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Why Pantheon’s separate accounts approach works for agri

The launch of Pantheon’s separate accounts business for real assets including agri and timber highlights the continuing need for more institutional-grade middlemen in the agri investment market.

The launch of Pantheon’s separate accounts business for real assets including agri and timber highlights the continuing need for more institutional-grade middlemen in the agri investment market.

Agri Investor’s most popular story last week was the launch of Pantheon’s real assets separate account business. The alternatives fund of funds house has responded to requests from clients to help increase their exposure to agri, timber, metals and mining.

Pantheon is not going to launch a fund of funds to service this demand, but instead advise clients on the funds out there on an opportunistic basis, helping them to build their own portfolio. The firm also plans to supplement these fund commitments with co-investments and secondaries, the latter being a market that Pantheon’s global head of infrastructure and real assets Kathryn Wilmes believes is just two years away.

There are a couple of things to take away from this move by Pantheon that can be applied to the agri market specifically, but also more generally across alternative assets.

A move away from fund of fund investing. Loathe to pay a double layer of fees and invest into a blind pool of blind funds, institutional investors across the alternatives investment market are increasingly keen on mandating separately managed accounts, my colleagues at PEI’s other publications tell me.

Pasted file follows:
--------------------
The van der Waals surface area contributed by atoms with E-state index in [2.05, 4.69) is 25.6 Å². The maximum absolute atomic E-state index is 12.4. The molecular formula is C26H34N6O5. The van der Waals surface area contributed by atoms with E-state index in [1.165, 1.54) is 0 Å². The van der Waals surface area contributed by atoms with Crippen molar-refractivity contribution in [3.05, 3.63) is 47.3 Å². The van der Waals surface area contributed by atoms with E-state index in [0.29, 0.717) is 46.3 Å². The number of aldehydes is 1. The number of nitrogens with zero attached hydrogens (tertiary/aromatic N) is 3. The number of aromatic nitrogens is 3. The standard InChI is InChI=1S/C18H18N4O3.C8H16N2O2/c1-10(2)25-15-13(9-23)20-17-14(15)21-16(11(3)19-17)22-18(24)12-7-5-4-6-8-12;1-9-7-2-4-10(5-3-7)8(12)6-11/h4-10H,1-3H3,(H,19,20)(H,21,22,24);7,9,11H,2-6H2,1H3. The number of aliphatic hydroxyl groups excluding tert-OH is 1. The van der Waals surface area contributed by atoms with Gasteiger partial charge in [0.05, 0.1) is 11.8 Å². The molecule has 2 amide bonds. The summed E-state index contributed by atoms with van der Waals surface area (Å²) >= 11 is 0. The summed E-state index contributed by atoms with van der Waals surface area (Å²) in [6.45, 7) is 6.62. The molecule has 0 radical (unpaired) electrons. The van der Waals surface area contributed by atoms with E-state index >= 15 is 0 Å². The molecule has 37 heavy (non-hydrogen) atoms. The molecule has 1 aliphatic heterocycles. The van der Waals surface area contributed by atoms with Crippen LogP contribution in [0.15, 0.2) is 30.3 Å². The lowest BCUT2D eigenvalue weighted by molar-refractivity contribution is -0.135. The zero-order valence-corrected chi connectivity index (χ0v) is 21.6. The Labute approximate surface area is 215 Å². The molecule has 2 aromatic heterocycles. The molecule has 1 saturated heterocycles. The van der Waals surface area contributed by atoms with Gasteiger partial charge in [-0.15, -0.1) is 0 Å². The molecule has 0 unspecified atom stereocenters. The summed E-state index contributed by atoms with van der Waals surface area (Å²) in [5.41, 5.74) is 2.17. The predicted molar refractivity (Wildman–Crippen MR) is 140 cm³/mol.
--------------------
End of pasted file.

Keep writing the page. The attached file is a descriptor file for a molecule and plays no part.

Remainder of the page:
And, as I’ve written about before, this is particularly relevant for agri where standard fees for funds are still being ironed out and on occasion are too high for the returns on offer, making a double fee structure even less attractive.

Pantheon’s move also highlights a gap in investment consultant offerings which one investment consultant told me she was aware of this week. Through discretionary mandates in other asset classes, investment consultants do find and invest in funds on behalf of investors with varying degrees of control. But until now, their input in agri and timber has been limited to agri fund research and general portfolio advice.

I’ve written about the lack of investment consultants before and while I still think the larger consultancy firms have some way to go in terms of their agri offering, there are several independent consultants operating in this space that could help investors identify funds for a portfolio. But most of them focus on helping the GP with acquisitions and strategy and few are positioned to respond to institutional demand as Pantheon’s reverse inquiry implies.

As institutional investors continue to educate themselves on real assets, there will continue to be a need for middlemen to help them develop exposure for the first time. To take advantage of this information gap, consultants and big managers should follow Pantheon’s lead and start offering these services sooner rather than later. It won’t be long before several institutions want to do it all themselves.

What do you think? Get in touch at louisa.b@peimedia.com